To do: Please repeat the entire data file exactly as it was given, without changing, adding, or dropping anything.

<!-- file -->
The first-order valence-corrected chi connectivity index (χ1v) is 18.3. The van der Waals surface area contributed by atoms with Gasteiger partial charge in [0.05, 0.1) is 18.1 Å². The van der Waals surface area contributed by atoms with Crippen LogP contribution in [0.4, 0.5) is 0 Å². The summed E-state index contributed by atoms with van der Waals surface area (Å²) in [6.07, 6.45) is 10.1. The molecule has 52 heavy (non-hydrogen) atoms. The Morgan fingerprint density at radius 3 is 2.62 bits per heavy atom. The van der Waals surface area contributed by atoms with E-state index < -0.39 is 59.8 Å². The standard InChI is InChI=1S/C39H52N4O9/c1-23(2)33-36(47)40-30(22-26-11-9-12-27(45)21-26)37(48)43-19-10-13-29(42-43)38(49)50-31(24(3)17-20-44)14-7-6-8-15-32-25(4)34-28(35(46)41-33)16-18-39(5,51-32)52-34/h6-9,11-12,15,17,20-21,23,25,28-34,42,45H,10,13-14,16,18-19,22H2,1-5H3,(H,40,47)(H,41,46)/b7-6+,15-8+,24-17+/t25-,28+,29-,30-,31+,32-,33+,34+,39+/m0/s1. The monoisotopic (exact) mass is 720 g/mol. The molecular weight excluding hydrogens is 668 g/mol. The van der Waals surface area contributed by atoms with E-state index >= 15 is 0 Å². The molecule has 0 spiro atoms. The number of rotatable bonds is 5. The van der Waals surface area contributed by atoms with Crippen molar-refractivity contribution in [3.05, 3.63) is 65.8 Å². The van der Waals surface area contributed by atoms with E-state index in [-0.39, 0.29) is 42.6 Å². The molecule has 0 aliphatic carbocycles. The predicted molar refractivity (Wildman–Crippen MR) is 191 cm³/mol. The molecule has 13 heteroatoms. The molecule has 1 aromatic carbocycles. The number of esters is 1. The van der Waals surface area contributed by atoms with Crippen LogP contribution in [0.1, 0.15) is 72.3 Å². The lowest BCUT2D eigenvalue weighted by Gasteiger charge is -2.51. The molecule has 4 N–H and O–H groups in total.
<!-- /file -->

The first-order valence-corrected chi connectivity index (χ1v) is 18.3. The van der Waals surface area contributed by atoms with Gasteiger partial charge in [0.05, 0.1) is 18.1 Å². The van der Waals surface area contributed by atoms with Crippen LogP contribution in [0.4, 0.5) is 0 Å². The summed E-state index contributed by atoms with van der Waals surface area (Å²) in [6.07, 6.45) is 10.1. The molecule has 52 heavy (non-hydrogen) atoms. The Morgan fingerprint density at radius 3 is 2.62 bits per heavy atom. The van der Waals surface area contributed by atoms with E-state index < -0.39 is 59.8 Å². The standard InChI is InChI=1S/C39H52N4O9/c1-23(2)33-36(47)40-30(22-26-11-9-12-27(45)21-26)37(48)43-19-10-13-29(42-43)38(49)50-31(24(3)17-20-44)14-7-6-8-15-32-25(4)34-28(35(46)41-33)16-18-39(5,51-32)52-34/h6-9,11-12,15,17,20-21,23,25,28-34,42,45H,10,13-14,16,18-19,22H2,1-5H3,(H,40,47)(H,41,46)/b7-6+,15-8+,24-17+/t25-,28+,29-,30-,31+,32-,33+,34+,39+/m0/s1. The monoisotopic (exact) mass is 720 g/mol. The molecular weight excluding hydrogens is 668 g/mol. The van der Waals surface area contributed by atoms with E-state index >= 15 is 0 Å². The molecule has 0 spiro atoms. The number of rotatable bonds is 5. The van der Waals surface area contributed by atoms with Crippen molar-refractivity contribution in [3.05, 3.63) is 65.8 Å². The van der Waals surface area contributed by atoms with E-state index in [-0.39, 0.29) is 42.6 Å². The molecule has 0 aliphatic carbocycles. The predicted molar refractivity (Wildman–Crippen MR) is 191 cm³/mol. The molecule has 13 heteroatoms. The molecule has 1 aromatic carbocycles. The number of esters is 1. The van der Waals surface area contributed by atoms with Crippen LogP contribution in [0.1, 0.15) is 72.3 Å². The lowest BCUT2D eigenvalue weighted by Gasteiger charge is -2.51. The molecule has 4 N–H and O–H groups in total.